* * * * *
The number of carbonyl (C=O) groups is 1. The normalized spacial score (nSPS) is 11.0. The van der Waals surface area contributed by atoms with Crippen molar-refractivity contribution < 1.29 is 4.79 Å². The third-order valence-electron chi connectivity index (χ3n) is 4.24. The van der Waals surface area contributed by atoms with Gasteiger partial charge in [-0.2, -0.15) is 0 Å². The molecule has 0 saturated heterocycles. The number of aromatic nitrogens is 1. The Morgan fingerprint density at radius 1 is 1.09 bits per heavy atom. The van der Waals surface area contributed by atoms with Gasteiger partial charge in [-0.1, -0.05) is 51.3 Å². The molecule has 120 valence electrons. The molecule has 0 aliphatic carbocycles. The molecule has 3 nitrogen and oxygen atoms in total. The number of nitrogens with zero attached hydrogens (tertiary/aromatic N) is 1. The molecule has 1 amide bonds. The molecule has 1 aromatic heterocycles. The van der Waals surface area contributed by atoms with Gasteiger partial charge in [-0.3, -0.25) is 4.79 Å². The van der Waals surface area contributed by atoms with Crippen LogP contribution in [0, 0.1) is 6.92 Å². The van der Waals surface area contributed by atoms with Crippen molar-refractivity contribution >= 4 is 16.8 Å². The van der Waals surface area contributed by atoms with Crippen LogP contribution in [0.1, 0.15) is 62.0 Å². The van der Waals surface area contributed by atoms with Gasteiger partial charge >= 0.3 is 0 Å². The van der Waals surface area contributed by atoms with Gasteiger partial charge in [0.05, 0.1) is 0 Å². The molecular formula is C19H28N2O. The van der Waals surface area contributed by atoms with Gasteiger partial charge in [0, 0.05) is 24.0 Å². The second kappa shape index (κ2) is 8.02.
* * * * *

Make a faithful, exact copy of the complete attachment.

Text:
The number of carbonyl (C=O) groups is 1. The normalized spacial score (nSPS) is 11.0. The van der Waals surface area contributed by atoms with Crippen molar-refractivity contribution < 1.29 is 4.79 Å². The third-order valence-electron chi connectivity index (χ3n) is 4.24. The van der Waals surface area contributed by atoms with Gasteiger partial charge in [-0.2, -0.15) is 0 Å². The molecule has 0 saturated heterocycles. The number of aromatic nitrogens is 1. The Morgan fingerprint density at radius 1 is 1.09 bits per heavy atom. The van der Waals surface area contributed by atoms with Gasteiger partial charge in [-0.1, -0.05) is 51.3 Å². The molecule has 120 valence electrons. The molecule has 0 aliphatic carbocycles. The molecule has 3 nitrogen and oxygen atoms in total. The number of nitrogens with zero attached hydrogens (tertiary/aromatic N) is 1. The molecule has 1 amide bonds. The molecule has 1 aromatic heterocycles. The van der Waals surface area contributed by atoms with Gasteiger partial charge in [-0.3, -0.25) is 4.79 Å². The van der Waals surface area contributed by atoms with Crippen LogP contribution in [0, 0.1) is 6.92 Å². The van der Waals surface area contributed by atoms with Crippen molar-refractivity contribution >= 4 is 16.8 Å². The van der Waals surface area contributed by atoms with Crippen LogP contribution in [0.1, 0.15) is 62.0 Å². The van der Waals surface area contributed by atoms with Gasteiger partial charge >= 0.3 is 0 Å². The van der Waals surface area contributed by atoms with Gasteiger partial charge in [0.05, 0.1) is 0 Å². The molecular formula is C19H28N2O. The van der Waals surface area contributed by atoms with Gasteiger partial charge in [0, 0.05) is 24.0 Å². The second kappa shape index (κ2) is 8.02.